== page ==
By Elliot Owen
Bay Area Reporter
Lolo Cooperative Health, a 10-year-old Oakland-based integrative health center, has come out.
In honor of last month’s National Coming Out Day, Lolo announced its renewed commitment to serving the Bay Area’s LGBTQ community by redesigning its clinical programs to make LGBTQ families the main focus.
Taking a different approach to primary care medicine, Lolo offers acupuncture, chiropractic, herbal medicine, massage, naturopathy, yoga, and mental health services at affordable monthly rates. The center is practitioner-owned and run, and because it’s patient-centered, Lolo is responding to the special needs of the clients it serves.
“One thing we’ve done,” said Lolo co-founder Lorenzo Puertas, “is listen to our patients by involving them in conversations and events, really engaging and listening. This year, we’ve had an extraordinary number of LGBTQ families and individuals seeking care. It’s time for us to really embrace that serving the East Bay’s LGBTQ community is a large part of what we’re doing. Those are the people showing up at our door and we really need to bring that to the forefront.”
By being explicitly inclusive, Lolo intends to ensure that members of the LGBTQ community know their mental, physical, and emotional health will be respected when accessing services. As part of its plan, Lolo is providing staff with additional LGBTQ-sensitivity training, and undertaking focused outreach to the community. Maya Scott-Chung, a longtime LGBTQ activist, is an in-house program developer and staff trainer.
Three years ago, Scott-Chung, a self-identified lesbian, was doing education and marketing research for the San Francisco fertility clinic she works for and came across Lolo’s fertility-focused acupuncture. After inquiring about all of Lolo’s services, she enrolled as a patient because it was possible, under Lolo’s cooperative health model, to access multiple forms of care for affordable monthly fees.
What has also been compelling, Chung-Scott said, is the atmosphere Lolo provides for her family. For 17 years, Chung-Scott has been partnered with a transgender, butch-identified individual with whom she has a daughter. They are currently accessing fertility services from Lolo to help them conceive again, and have found the process far less problematic compared to four years ago when they sought care from other facilities.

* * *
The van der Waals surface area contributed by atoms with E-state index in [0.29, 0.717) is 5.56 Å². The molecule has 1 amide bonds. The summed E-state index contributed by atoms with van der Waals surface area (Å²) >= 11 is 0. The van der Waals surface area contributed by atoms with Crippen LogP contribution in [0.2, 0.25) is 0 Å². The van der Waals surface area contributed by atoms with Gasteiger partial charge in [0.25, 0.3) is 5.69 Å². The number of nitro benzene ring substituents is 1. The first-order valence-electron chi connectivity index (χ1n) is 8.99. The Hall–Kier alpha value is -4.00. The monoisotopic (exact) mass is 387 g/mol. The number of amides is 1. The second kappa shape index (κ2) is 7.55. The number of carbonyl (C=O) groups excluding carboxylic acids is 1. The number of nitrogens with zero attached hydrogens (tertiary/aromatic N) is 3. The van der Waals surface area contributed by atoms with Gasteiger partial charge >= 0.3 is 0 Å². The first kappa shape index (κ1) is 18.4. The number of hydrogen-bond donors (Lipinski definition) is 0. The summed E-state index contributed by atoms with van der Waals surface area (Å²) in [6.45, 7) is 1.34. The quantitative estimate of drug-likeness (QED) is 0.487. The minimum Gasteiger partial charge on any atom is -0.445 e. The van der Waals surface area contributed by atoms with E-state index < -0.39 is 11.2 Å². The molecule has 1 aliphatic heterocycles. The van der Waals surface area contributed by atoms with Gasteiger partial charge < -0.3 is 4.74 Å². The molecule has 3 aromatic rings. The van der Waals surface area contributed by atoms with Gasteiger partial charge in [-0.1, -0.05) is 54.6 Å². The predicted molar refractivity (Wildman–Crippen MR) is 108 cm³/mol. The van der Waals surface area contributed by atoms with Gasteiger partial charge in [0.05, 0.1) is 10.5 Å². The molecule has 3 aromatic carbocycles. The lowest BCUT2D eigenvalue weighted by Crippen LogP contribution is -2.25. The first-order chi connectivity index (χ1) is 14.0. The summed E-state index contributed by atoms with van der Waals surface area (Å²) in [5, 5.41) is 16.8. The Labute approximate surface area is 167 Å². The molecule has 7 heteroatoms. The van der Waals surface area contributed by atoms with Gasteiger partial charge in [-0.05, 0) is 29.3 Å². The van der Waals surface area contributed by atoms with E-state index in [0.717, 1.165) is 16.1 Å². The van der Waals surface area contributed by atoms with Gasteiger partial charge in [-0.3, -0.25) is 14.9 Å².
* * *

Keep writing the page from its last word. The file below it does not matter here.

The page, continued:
“In 2009,” Scott-Chung, 47, said, “accessing fertility care looked like driving around to multiple providers; it was very expensive. We also encountered discrimination. Stress is one of the major factors in infertility challenges. Encountering discrimination and lack of recognition as a family combined with the high cost of health care were detrimental for us to healthily conceive.”
Scott-Chung calls Lolo a “sanctuary.” The clinic accepts her family structure as they have designed it and, although she isn’t pregnant yet, she is grateful for her reduced stress level this time around.
“We’ve felt seen, respected, and protected in Lolo’s environment,” Scott-Chung said. “How they are treating families is quite radical in a time that many insurance companies are refusing access to care. Lolo has created a membership model where my whole family has access, an inclusive model that’s explicitly welcoming to LGBTQ folks.”
Julia Ayoob, a lesbian, also had good things to say about the clinic. In 2012, she broke her foot in part because the steroid she is prescribed for her asthma causes bone loss. Even after physical therapy, Ayoob was left with excruciating pain in her foot, and an incorrect gait that caused hip pain. At Lolo, Ayoob’s foot wasn’t the only thing they addressed, they assessed her entire body.
“For the last year,” said Ayoob, 31, “I’ve been doing yoga, massage, and acupuncture. My hip pain went away, my foot is getting much better, and in terms of my asthma, it’s been one of the best years I’ve had in a long time. Lolo gives me hope because I started feeling depressed thinking about my age and having a long life ahead of me with disability and pain.”
What makes things easier for Ayoob is that Lolo also acknowledges her fiancee. She said that even though they live in the Bay Area, their relationship has felt dismissed in other health care environments.
“While I wouldn’t say I’ve experienced explicit discrimination, I would say some providers are uneducated,” Ayoob said. “So, my girlfriend turn’s into my ‘friend.’ It’s nuanced but still apparent. At Lolo, your family can look however. There is no question as to how you’re related or if you have a marriage certificate.”
About 2,000 people use the clinic, 500 of whom are members. There is room for 500 more clients, Puertas said, underlining that Lolo would like to reach “a sweet spot” between maintaining affordability and providing quality care.
“But our number one need to address is to make this a very welcoming place to get care,” Puertas continued. “We’re really in a place of listening to how we can better serve the community.”
For more information, visit www.lolohealth.com.